5 Things to Know About Miss.Tic
A figure of urban art appreciated for her feminist originality, Miss.Tic nevertheless remained on the fringe of the art world for a long time. Like many street artists, her technique, the stencil, is often not perceived as a mode of creation. Street art is often seen at its best as ephemeral work, at worst a degradation of buildings. She is one of the graffiti artists of the 1980s who worked hard to prove their worth as “real” artists. Among the others are Ernest Pignon-Ernest, Ben, Jacques Villeglé and Raymond Hains. This prejudice of the art world is still working to be completely reversed.
The iconic artist died in May of 2022, leaving behind a legacy of poignant feminist street artworks. Artsper reveals 5 things you may not have known about the life of this impactful and lyrical artist.
1. Miss.Tic and the comic strip
The pseudonym that the artist chose in 1985 is borrowed from the character of a taunting witch. “Miss Tick” first appeared in the French comic book Journal de Mickey. In the 1980s, many young artists got ideas for nicknames from comic books. Examples of such are Placid and Muzo, the Ripoulin brothers, Blek Le Rat and Speedy Graphito.
With the ongoing campaign (since 1988!) Miss.Tic Présidente, the artist likes to say that she has “as many campaigns as Arlette Laguiller”. That is to say the equivalent of 7 presidential campaigns!
3. The street artist and the law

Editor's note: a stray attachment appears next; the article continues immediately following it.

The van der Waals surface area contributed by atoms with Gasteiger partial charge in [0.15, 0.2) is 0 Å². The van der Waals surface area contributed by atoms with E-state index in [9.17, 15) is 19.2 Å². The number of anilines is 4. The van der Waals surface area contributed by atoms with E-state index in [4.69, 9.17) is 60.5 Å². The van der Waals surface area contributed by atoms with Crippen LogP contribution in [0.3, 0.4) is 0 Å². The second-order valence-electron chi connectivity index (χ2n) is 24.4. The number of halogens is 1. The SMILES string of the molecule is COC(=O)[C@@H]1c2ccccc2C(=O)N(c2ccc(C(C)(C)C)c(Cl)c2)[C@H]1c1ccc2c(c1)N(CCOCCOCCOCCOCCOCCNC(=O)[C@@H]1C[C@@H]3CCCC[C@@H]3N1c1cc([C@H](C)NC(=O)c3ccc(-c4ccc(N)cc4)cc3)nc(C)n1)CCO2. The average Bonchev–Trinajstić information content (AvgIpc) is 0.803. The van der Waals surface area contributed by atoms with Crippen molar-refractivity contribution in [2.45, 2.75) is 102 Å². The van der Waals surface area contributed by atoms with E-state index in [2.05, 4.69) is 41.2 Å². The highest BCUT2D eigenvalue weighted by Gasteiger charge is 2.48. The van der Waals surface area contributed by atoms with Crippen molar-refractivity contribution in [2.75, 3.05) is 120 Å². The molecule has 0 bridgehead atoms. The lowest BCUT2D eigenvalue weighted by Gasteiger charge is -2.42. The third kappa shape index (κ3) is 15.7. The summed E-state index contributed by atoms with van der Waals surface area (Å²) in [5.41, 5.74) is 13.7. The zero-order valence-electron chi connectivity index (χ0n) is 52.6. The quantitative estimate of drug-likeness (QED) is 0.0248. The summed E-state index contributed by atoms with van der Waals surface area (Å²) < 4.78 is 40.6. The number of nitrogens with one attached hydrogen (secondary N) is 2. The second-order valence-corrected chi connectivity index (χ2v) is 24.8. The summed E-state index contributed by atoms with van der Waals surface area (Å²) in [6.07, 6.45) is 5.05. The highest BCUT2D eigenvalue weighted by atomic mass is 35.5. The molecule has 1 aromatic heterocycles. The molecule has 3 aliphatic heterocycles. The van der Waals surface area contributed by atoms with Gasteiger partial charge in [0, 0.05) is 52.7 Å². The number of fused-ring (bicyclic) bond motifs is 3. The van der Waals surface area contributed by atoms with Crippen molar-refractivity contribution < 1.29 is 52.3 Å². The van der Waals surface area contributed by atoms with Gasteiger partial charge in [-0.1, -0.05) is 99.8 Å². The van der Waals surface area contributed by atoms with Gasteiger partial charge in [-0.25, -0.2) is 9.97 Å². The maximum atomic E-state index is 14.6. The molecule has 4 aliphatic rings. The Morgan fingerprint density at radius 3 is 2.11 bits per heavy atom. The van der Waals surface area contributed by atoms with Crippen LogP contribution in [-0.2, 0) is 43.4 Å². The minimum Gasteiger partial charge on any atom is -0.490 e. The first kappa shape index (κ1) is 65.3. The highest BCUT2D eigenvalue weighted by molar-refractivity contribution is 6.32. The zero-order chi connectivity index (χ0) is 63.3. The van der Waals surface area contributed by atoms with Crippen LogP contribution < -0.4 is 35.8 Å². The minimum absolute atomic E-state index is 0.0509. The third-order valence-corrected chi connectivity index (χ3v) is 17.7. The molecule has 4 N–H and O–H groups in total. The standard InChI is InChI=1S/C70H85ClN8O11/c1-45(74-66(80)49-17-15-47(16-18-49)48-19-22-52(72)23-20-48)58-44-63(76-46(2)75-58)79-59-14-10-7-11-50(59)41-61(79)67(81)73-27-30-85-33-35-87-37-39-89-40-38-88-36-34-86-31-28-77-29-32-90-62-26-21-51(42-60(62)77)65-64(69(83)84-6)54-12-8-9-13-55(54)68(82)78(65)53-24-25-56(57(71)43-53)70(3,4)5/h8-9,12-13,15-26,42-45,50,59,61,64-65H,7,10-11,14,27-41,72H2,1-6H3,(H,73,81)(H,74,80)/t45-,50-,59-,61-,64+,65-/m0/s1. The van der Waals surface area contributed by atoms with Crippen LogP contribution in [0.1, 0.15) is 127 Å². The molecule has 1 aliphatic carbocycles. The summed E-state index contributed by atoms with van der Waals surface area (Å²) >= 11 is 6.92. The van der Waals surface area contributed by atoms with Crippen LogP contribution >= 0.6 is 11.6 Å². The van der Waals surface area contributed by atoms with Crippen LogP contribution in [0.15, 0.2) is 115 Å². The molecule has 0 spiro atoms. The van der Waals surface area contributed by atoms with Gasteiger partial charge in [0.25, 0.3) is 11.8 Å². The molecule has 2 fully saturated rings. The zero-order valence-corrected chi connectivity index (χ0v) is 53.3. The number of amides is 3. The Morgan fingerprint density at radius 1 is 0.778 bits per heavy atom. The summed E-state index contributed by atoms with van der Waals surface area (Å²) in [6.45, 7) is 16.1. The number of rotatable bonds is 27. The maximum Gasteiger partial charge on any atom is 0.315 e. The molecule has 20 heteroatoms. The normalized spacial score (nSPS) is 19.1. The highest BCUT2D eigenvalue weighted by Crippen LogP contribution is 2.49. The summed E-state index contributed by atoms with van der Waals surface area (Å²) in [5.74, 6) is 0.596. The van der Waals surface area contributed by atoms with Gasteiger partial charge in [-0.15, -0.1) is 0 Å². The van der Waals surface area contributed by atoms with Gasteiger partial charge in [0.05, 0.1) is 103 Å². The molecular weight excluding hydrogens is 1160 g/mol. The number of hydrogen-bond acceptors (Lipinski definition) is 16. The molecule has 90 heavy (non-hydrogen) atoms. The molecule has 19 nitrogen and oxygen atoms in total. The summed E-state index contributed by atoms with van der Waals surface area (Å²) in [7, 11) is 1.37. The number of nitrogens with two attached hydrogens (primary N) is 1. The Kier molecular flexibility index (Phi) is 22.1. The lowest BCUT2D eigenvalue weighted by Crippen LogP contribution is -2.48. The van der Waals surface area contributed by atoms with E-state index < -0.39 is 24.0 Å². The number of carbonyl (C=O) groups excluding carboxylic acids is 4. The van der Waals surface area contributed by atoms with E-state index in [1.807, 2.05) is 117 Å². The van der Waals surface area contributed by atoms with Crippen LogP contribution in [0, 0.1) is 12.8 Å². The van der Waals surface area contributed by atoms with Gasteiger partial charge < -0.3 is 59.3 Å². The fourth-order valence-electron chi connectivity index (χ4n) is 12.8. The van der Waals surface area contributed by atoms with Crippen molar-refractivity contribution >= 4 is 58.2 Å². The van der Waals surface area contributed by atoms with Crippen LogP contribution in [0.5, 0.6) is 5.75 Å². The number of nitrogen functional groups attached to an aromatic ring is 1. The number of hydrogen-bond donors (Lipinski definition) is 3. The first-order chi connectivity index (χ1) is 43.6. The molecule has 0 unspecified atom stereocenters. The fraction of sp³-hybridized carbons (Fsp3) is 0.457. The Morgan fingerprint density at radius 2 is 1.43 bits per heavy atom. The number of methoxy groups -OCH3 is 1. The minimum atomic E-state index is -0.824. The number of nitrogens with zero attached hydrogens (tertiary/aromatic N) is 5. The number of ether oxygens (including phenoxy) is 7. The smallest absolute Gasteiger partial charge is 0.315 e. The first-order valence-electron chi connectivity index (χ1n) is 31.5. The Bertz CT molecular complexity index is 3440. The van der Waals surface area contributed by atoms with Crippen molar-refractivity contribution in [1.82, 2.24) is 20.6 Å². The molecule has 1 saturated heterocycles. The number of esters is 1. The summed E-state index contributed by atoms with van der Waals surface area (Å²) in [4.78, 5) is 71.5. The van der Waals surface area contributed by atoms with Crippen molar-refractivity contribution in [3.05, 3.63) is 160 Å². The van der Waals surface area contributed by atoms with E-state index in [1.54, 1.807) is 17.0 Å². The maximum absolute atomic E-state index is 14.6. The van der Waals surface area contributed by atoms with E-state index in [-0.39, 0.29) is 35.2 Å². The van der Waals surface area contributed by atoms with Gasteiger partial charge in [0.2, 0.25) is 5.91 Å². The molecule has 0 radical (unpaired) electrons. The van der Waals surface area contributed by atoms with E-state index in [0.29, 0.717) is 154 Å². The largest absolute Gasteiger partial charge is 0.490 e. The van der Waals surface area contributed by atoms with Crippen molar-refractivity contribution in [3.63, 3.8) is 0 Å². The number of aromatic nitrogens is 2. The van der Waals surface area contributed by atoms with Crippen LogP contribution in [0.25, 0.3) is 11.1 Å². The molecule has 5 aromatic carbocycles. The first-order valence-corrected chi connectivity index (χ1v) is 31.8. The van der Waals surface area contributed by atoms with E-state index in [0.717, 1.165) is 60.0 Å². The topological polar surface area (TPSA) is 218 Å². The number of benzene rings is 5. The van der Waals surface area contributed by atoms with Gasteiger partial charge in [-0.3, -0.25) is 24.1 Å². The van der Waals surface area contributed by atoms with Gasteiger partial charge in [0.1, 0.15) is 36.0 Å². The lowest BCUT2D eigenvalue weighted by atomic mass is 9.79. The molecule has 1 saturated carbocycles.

Miss.Tic has had to obtain permits to paint on the walls of Paris since a conviction in 1999. A disgruntled owner complained about her works. In the city, the multiplication of tags and bombings is perceived by the authorities as an expression of insecurity. For the artist: “To say that poetry is a dangerous sport is all but incidental”. In 1997, she was arrested and trialed for “deterioration of a property by inscription, sign or drawing”. This was concluded in 2000 before the Paris Court of Appeals with a fine of €4,500.
The street artist has done several collaborations with major brands. Among them are Longchamps, Kenzo and Louis Vuitton, for whom she designs invitation cards, T-shirts and watches. The artist also creates works that have the appearance of a magazine cover like Vogue and Elle.
5. The seventh art
The artist creates, in 2007, a poster for the film of Claude Chabrol “The Girl Cut in Two”. The film and the stencil by artist, depict the a portrait of woman. This character lives between passion and fear, accompanied by a heavy satirical charge.
In conclusion, the artist has left her mark on the streets of Paris. Everywhere, the figure of this incendiary woman, accompanied by her characteristic pen, attracts the eyes of passers-by and street art lovers. Thus, she was able to write her own legend in the concrete walls and become one of the most quoted French street artists today. It’s a nice revenge for the poet who, at the beginning, was not considered as a real artist! Which of Miss.Tic’s works have you already encountered during a walk in the streets, in a gallery or during a fair?
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